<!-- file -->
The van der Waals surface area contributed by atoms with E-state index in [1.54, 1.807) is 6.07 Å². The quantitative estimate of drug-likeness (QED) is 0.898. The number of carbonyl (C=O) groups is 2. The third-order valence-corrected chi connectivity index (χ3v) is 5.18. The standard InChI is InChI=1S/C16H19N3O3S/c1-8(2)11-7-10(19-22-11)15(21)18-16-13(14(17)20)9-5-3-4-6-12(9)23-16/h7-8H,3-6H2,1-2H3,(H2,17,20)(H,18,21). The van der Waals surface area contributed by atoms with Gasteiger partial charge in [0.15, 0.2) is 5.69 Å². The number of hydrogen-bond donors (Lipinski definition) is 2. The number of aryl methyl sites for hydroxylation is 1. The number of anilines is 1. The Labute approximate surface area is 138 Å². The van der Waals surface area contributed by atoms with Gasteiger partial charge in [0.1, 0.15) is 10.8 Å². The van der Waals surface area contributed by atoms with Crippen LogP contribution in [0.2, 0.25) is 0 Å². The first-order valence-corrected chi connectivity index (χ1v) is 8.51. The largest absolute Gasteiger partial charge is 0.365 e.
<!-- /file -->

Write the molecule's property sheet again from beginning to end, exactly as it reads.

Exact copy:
The van der Waals surface area contributed by atoms with E-state index in [1.54, 1.807) is 6.07 Å². The quantitative estimate of drug-likeness (QED) is 0.898. The number of carbonyl (C=O) groups is 2. The third-order valence-corrected chi connectivity index (χ3v) is 5.18. The standard InChI is InChI=1S/C16H19N3O3S/c1-8(2)11-7-10(19-22-11)15(21)18-16-13(14(17)20)9-5-3-4-6-12(9)23-16/h7-8H,3-6H2,1-2H3,(H2,17,20)(H,18,21). The van der Waals surface area contributed by atoms with Gasteiger partial charge in [0.15, 0.2) is 5.69 Å². The number of hydrogen-bond donors (Lipinski definition) is 2. The number of aryl methyl sites for hydroxylation is 1. The number of anilines is 1. The Labute approximate surface area is 138 Å². The van der Waals surface area contributed by atoms with Gasteiger partial charge in [0.1, 0.15) is 10.8 Å². The van der Waals surface area contributed by atoms with Crippen LogP contribution in [0.2, 0.25) is 0 Å². The first-order valence-corrected chi connectivity index (χ1v) is 8.51. The largest absolute Gasteiger partial charge is 0.365 e.